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Judicial selection in Idaho

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Judicial selection in the states
Judicial selection in Idaho
Seal of Idaho.svg.png
Idaho Supreme Court
Method:   Non-partisan election of judges
Term:   6 years
Idaho Court of Appeals
Method:   Non-partisan election of judges
Term:   6 years
Idaho District Courts
Method:   Non-partisan election of judges
Term:   4 years
Idaho Magistrate Division
Method:   Commission selection
Term:   4 years

Selection of state court judges in Idaho occurs primarily through non-partisan elections. All judges (with the exception of magistrates, who are appointed to the bench by a magistrate commission) participate in elections wherein they cannot be nominated or endorsed by any political party.[1][2][3]

Judges' terms begin on the first Monday in January following their election.[4]

Supreme Court and Court of Appeals

See also: Non-partisan election of judges

The seven justices of the Idaho Supreme Court and the four judges of the Idaho Court of Appeals are elected in non-partisan elections. They serve six-year terms, after which they must seek re-election if they wish to retain their seat. To learn more about these elections, visit the Idaho judicial elections page.[2]

The chief justice of the supreme court is selected by peer vote to serve a four-year term. The chief judge of the court of appeals is appointed by the supreme court chief justice and serves in that capacity for two years.[2]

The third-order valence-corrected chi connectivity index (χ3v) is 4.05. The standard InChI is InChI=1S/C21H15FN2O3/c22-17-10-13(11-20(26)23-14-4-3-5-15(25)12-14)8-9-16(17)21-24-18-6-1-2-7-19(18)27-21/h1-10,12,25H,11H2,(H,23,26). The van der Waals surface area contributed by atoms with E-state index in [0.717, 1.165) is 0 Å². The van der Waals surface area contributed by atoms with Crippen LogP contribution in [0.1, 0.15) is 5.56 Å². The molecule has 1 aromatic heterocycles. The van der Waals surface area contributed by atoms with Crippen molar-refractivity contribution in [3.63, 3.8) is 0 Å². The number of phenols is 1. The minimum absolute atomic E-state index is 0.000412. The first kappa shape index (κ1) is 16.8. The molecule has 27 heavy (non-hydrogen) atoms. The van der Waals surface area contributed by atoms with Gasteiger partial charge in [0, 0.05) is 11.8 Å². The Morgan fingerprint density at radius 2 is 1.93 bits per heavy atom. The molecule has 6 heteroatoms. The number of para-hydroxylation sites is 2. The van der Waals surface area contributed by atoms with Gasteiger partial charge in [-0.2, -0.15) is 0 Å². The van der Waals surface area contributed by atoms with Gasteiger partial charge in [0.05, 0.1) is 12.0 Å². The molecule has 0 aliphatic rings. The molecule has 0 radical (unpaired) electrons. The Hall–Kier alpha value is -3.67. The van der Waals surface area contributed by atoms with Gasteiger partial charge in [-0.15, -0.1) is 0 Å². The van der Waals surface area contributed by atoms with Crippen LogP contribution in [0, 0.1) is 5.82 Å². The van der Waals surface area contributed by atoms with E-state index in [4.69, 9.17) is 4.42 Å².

Qualifications

To serve on either of these two courts, a judge must:

  • be at least 30 years old;
  • be a U.S. citizen;
  • be an Idaho resident for at least two years; and
  • have had 10 years of in-state law practice.[2]

Vacancies

If a midterm vacancy occurs on the court, an interim judge is appointed by the governor from a list of two to four names provided by a nominating commission. This judge will serve out the remainder of the unexpired term, after which he or she must run in a non-partisan election to continue serving.[2]

District Court

See also: Non-partisan election of judges

There are 40 judges on the Idaho District Courts, each elected in non-partisan elections to 4-year terms. The court shares most aspects of selection with the supreme court and court of appeals, including policies on re-election and the filling of interim vacancies. Judicial qualifications differ slightly, however, as seen below.[2]

The court's chief judge is chosen by peer vote and serves in that capacity for three years.[2]

Qualifications

To serve on this court, a judge must:

  • be at least 30 years old;
  • be a U.S. citizen;
  • be an Idaho resident for at least 2 years;
  • be a resident of the judicial district for at least 1 year; and
  • have had 10 years practice of law.[2]

Magistrate Court

See also: Merit selection

Judges of the Idaho Magistrate Division are appointed by a district magistrate commission. Magistrates occupy the bench for 18 months after their initial appointment, after which they must run in the next general election if they wish to continue serving.[3]

Qualifications

To serve on this court, a judge must:

  • have earned a high school degree or its equivalent;
  • be at least 30 years old;
  • be licensed to practice law in the state; and
  • have practiced law for at least 5 years.[3]

History

Judicial selection methods in Idaho have undergone several changes in the last century. Below is a timeline noting the various stages, from the most recent to the earliest.